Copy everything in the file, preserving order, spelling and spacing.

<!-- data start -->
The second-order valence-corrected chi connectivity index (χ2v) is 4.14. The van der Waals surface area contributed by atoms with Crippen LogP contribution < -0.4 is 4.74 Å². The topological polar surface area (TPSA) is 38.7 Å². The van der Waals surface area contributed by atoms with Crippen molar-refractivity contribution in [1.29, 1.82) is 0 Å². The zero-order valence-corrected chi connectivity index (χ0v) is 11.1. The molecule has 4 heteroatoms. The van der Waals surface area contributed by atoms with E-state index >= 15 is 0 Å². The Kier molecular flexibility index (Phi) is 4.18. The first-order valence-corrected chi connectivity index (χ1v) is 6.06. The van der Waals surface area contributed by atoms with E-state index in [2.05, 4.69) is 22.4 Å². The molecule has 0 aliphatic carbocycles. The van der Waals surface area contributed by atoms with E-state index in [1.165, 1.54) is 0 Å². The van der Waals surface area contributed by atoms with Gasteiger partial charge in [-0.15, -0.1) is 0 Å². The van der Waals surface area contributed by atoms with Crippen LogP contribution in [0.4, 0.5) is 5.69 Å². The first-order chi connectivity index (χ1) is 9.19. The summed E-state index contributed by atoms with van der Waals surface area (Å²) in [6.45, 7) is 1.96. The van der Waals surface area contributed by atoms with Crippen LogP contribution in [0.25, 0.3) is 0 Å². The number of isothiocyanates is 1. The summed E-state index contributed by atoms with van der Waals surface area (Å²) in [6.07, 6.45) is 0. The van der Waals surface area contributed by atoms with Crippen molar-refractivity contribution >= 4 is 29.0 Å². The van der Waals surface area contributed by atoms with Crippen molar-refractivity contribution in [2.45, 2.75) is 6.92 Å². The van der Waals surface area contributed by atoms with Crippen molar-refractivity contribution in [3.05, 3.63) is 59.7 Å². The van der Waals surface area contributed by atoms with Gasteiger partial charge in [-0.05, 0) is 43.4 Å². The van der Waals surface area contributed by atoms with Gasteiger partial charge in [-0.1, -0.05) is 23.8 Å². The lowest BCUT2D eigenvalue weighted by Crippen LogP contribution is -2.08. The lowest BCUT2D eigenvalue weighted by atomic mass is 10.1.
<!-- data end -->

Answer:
The second-order valence-corrected chi connectivity index (χ2v) is 4.14. The van der Waals surface area contributed by atoms with Crippen LogP contribution < -0.4 is 4.74 Å². The topological polar surface area (TPSA) is 38.7 Å². The van der Waals surface area contributed by atoms with Crippen molar-refractivity contribution in [1.29, 1.82) is 0 Å². The zero-order valence-corrected chi connectivity index (χ0v) is 11.1. The molecule has 4 heteroatoms. The van der Waals surface area contributed by atoms with E-state index >= 15 is 0 Å². The Kier molecular flexibility index (Phi) is 4.18. The first-order valence-corrected chi connectivity index (χ1v) is 6.06. The van der Waals surface area contributed by atoms with E-state index in [2.05, 4.69) is 22.4 Å². The molecule has 0 aliphatic carbocycles. The van der Waals surface area contributed by atoms with E-state index in [1.165, 1.54) is 0 Å². The van der Waals surface area contributed by atoms with Gasteiger partial charge in [-0.15, -0.1) is 0 Å². The van der Waals surface area contributed by atoms with Crippen LogP contribution in [0.4, 0.5) is 5.69 Å². The first-order chi connectivity index (χ1) is 9.19. The summed E-state index contributed by atoms with van der Waals surface area (Å²) in [6.45, 7) is 1.96. The van der Waals surface area contributed by atoms with Crippen LogP contribution in [0.25, 0.3) is 0 Å². The number of isothiocyanates is 1. The summed E-state index contributed by atoms with van der Waals surface area (Å²) in [6.07, 6.45) is 0. The van der Waals surface area contributed by atoms with Crippen molar-refractivity contribution >= 4 is 29.0 Å². The van der Waals surface area contributed by atoms with Crippen molar-refractivity contribution in [2.45, 2.75) is 6.92 Å². The van der Waals surface area contributed by atoms with Crippen molar-refractivity contribution in [3.05, 3.63) is 59.7 Å². The van der Waals surface area contributed by atoms with Gasteiger partial charge in [-0.05, 0) is 43.4 Å². The van der Waals surface area contributed by atoms with Gasteiger partial charge in [-0.1, -0.05) is 23.8 Å². The lowest BCUT2D eigenvalue weighted by Crippen LogP contribution is -2.08. The lowest BCUT2D eigenvalue weighted by atomic mass is 10.1.